Cliff Grassmick/Staff Photographer
DENVER — Broomfield was hoping to change the narrative with Pine Creek.
Facing each other in the 2016 state championship final, Broomfield lost 36-14 to Pine Creek. Three years later, the two teams met again at Empower Field at Mile High, but it was a similar fate with Pine Creek winning 34-3 on Saturday for its second state title over Broomfield and fourth overall.
“We played a team that had great team speed, and it showed itself on the field,” Broomfield coach Blair Hubbard said. “They have great athletes on both sides of the ball. That’s just the way it played itself out as the game went on.”
Pine Creek’s defense was hard to solve for the Broomfield offense, which was held to 142 yards on 56 total plays in the loss.
Broomfield’s lone scoring drive came at the end of the first quarter and into the second with a nine-play drive that ended with a 29-yard field goal from Matthew Eich. The big play on the drive was a flip to wide receiver Grant Swenson, who then chucked the ball deep to Trey Ortega for a 46-yard gain, a play similar to the Philly Special pulled off by the Philadelphia Eagles from Super Bowl LII.
The trick play accounted for more than half of Broomfield’s 84 yards of total offense in the first half as they struggled to find running from up the middle or to the outside against Pine Creek.
“They are just big, mean boys,” Broomfield’s River Juarez said. “They are hard to block and hard to stay on.”
Despite the offensive woes, Broomfield remained close behind its defense and having success slowing down Pine Creek running back David Moore III and the run game.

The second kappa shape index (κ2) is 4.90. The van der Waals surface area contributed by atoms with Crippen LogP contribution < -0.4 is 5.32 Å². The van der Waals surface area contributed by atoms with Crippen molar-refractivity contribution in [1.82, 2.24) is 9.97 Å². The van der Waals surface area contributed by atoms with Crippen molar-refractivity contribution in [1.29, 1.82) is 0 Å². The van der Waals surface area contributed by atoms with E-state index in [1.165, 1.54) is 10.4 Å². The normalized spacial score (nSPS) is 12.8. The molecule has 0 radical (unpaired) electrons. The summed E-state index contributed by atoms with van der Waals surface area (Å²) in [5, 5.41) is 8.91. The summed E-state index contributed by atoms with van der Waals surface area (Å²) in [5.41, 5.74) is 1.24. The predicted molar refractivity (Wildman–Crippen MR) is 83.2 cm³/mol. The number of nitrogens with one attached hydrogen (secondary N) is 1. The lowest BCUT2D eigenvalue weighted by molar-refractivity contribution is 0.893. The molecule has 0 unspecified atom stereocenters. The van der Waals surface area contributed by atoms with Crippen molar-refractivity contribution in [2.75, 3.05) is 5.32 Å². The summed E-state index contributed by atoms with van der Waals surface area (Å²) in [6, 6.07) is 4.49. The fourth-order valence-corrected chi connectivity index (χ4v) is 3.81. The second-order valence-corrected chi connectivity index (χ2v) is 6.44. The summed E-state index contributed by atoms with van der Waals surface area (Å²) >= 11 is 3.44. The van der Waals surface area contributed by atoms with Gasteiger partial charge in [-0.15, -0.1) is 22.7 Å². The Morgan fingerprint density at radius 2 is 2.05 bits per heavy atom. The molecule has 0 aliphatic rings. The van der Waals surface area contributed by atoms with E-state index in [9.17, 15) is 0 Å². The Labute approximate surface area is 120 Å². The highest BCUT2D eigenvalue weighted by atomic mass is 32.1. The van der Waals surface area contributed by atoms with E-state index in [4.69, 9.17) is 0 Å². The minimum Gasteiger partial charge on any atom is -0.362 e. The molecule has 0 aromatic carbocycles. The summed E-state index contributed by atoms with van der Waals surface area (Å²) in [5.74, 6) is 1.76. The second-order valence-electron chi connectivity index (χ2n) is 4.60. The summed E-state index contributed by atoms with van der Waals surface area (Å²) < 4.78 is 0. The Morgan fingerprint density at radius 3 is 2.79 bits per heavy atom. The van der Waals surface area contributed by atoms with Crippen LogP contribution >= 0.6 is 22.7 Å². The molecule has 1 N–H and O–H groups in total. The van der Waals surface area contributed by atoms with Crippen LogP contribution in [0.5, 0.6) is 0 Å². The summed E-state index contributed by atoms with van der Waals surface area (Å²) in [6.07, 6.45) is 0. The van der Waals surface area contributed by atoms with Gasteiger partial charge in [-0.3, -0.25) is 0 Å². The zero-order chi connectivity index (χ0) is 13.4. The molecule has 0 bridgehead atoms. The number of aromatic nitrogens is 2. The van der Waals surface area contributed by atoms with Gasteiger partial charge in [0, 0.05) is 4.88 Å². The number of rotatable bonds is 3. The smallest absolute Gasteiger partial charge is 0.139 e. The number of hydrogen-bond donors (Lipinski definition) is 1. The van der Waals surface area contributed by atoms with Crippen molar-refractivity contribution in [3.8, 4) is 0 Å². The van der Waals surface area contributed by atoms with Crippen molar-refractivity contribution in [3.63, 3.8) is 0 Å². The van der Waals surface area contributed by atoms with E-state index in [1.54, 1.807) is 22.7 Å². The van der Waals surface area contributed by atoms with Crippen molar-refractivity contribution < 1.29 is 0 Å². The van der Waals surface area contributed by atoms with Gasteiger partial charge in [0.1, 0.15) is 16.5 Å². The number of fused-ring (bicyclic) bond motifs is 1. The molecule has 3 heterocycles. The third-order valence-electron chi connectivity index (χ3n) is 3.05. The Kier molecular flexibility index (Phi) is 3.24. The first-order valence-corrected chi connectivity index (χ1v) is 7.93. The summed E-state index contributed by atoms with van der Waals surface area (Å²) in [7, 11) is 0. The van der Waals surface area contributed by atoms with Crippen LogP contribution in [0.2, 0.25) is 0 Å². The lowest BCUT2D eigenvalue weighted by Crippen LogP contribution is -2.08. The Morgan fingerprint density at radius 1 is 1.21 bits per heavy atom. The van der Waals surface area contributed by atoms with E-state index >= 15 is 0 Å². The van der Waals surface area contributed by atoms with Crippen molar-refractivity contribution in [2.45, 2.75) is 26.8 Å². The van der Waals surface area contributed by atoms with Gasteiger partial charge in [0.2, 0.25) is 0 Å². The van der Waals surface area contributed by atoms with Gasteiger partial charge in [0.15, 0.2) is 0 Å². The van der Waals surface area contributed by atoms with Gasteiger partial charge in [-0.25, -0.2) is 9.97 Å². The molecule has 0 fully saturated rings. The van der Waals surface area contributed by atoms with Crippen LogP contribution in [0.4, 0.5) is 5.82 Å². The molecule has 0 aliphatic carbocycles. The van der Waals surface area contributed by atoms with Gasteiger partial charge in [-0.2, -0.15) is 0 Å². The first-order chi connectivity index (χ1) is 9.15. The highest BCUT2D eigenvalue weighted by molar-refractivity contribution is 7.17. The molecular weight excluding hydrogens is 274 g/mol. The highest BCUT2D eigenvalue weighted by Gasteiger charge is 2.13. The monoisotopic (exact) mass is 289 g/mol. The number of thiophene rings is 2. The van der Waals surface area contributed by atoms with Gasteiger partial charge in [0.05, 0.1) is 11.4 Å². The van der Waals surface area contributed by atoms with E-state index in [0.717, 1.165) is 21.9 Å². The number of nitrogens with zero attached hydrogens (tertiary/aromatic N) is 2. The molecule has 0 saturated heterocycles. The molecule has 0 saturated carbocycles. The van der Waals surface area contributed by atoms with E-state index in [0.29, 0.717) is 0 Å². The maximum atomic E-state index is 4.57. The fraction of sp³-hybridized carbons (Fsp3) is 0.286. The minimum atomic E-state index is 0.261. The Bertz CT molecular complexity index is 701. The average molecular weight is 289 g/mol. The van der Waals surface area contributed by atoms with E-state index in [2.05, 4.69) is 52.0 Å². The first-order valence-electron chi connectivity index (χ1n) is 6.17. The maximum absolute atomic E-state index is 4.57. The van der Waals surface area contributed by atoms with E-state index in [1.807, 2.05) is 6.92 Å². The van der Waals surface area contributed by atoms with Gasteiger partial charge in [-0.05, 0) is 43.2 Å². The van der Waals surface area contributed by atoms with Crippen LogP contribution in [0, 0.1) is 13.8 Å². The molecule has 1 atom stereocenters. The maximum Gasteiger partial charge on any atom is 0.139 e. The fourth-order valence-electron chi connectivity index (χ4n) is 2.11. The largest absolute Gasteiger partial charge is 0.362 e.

Moore III ran the ball 30 times for 109 yards and two touchdowns, averaging less than 4 yards per carry. A couple of short runs on the second offensive drive moved the chains and led to his 1-yard plunge over the goal line. The focus of containing Moore III kept the deficit at 7-3 going into the halftime break for Broomfield.
“We came out with passion,” Juarez said. “We talked about passion all week and said the team that plays the hardest and the team that is the toughest always finds a way to win.”
Broomfield may have been keeping its eyes on Moore III, but that allowed quarterback Gavin Herberg to make some big plays with his feet. He kept the ball on a read-option and went for 52 yards to set up the touchdown drive in the first quarter. Another big run came on Pine Creek’s first offensive drive of the second half when he corralled a bad snap and broke to the outside for 53 yards. Four plays later, another read-option keeper broke for an 11-yard touchdown run, the first of three offensive scores in the half.
Herberg finished as the leading rusher in the game with 131 yards and a score, and he threw for 46 yards a touchdown — a 30-yard pass up the sideline to Eddie Kyle in the third quarter.
“We wanted to key on (Moore III) and not let him break away, but what that does in those situations is that it puts us one-on-one with their quarterback,” Hubbard said. “He was a good athlete and made plays when he needed to when it was there.”
Broomfield’s offensive struggles continued in the second half as it gained 34 yards in the third quarter and 25 yards in the fourth.
Caden Peters, the leading rusher in the state entering the week, finished with 74 yards on 25 carries while the rest of the team lost four yards combined on 14 rushes. Quarterback Zachary Kapushion completed 10 of 17 passes for 72 yards with an interception that was returned for a touchdown to provide the final points on the scoreboard.
Pine Creek would outgain Broomfield 319-142.
“We went in at halftime and felt we had this game,” Broomfield’s Joe DeCamillis said. “They came out and punched us in the face. They are a good football team. We did a good job responding in some ways, but it didn’t shake our way.”
The loss was the first of the season for Broomfield, and it prevented them from winning its first state title in football since 1984. But the team says that in the end, it was still a successful season with another trophy to bring home.
“It’s an amazing feeling,” DeCamillis said. “I’m going to miss my guys so much. We gave everything we got, and that’s all you could ask for.”